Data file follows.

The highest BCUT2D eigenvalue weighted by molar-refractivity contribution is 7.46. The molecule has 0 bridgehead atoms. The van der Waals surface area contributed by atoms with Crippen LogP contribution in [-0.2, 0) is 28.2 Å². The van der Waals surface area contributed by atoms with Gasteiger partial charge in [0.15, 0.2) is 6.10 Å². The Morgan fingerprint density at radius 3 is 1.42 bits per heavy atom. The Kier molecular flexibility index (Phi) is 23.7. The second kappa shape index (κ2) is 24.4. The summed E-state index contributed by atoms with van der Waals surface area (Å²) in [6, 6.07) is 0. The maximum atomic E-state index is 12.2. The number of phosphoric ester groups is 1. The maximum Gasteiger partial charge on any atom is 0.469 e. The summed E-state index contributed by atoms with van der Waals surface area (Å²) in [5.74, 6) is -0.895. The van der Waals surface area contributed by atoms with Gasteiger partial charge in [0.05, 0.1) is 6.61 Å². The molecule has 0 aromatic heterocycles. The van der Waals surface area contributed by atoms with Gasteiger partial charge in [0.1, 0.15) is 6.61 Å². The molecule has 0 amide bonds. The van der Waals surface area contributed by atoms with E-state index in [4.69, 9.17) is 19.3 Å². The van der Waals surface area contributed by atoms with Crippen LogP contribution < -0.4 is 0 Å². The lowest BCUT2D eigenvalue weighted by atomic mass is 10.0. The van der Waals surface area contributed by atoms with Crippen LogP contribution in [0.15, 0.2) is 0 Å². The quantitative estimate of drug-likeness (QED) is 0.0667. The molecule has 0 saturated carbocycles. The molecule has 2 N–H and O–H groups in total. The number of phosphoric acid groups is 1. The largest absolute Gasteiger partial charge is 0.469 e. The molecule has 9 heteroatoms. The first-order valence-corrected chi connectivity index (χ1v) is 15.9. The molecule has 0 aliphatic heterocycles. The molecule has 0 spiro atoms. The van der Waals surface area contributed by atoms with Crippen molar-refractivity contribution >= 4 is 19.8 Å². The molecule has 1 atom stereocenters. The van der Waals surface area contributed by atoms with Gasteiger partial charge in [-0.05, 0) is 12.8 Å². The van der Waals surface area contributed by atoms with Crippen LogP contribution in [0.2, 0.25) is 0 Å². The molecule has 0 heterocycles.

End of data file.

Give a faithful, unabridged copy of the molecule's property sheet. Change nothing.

The highest BCUT2D eigenvalue weighted by molar-refractivity contribution is 7.46. The molecule has 0 bridgehead atoms. The van der Waals surface area contributed by atoms with Crippen LogP contribution in [-0.2, 0) is 28.2 Å². The van der Waals surface area contributed by atoms with Gasteiger partial charge in [0.15, 0.2) is 6.10 Å². The Morgan fingerprint density at radius 3 is 1.42 bits per heavy atom. The Kier molecular flexibility index (Phi) is 23.7. The second kappa shape index (κ2) is 24.4. The summed E-state index contributed by atoms with van der Waals surface area (Å²) in [6, 6.07) is 0. The maximum atomic E-state index is 12.2. The number of phosphoric ester groups is 1. The maximum Gasteiger partial charge on any atom is 0.469 e. The summed E-state index contributed by atoms with van der Waals surface area (Å²) in [5.74, 6) is -0.895. The van der Waals surface area contributed by atoms with Gasteiger partial charge in [0.05, 0.1) is 6.61 Å². The molecule has 0 aromatic heterocycles. The van der Waals surface area contributed by atoms with Gasteiger partial charge in [0.1, 0.15) is 6.61 Å². The molecule has 0 amide bonds. The van der Waals surface area contributed by atoms with E-state index in [4.69, 9.17) is 19.3 Å². The van der Waals surface area contributed by atoms with Crippen LogP contribution < -0.4 is 0 Å². The lowest BCUT2D eigenvalue weighted by atomic mass is 10.0. The van der Waals surface area contributed by atoms with Crippen LogP contribution in [0.15, 0.2) is 0 Å². The quantitative estimate of drug-likeness (QED) is 0.0667. The molecule has 0 saturated carbocycles. The molecule has 2 N–H and O–H groups in total. The number of phosphoric acid groups is 1. The largest absolute Gasteiger partial charge is 0.469 e. The molecule has 9 heteroatoms. The first-order valence-corrected chi connectivity index (χ1v) is 15.9. The molecule has 0 aliphatic heterocycles. The molecule has 0 spiro atoms. The van der Waals surface area contributed by atoms with Crippen molar-refractivity contribution >= 4 is 19.8 Å². The molecule has 1 atom stereocenters. The van der Waals surface area contributed by atoms with Gasteiger partial charge in [-0.05, 0) is 12.8 Å². The van der Waals surface area contributed by atoms with Crippen LogP contribution in [0.2, 0.25) is 0 Å². The molecule has 0 heterocycles.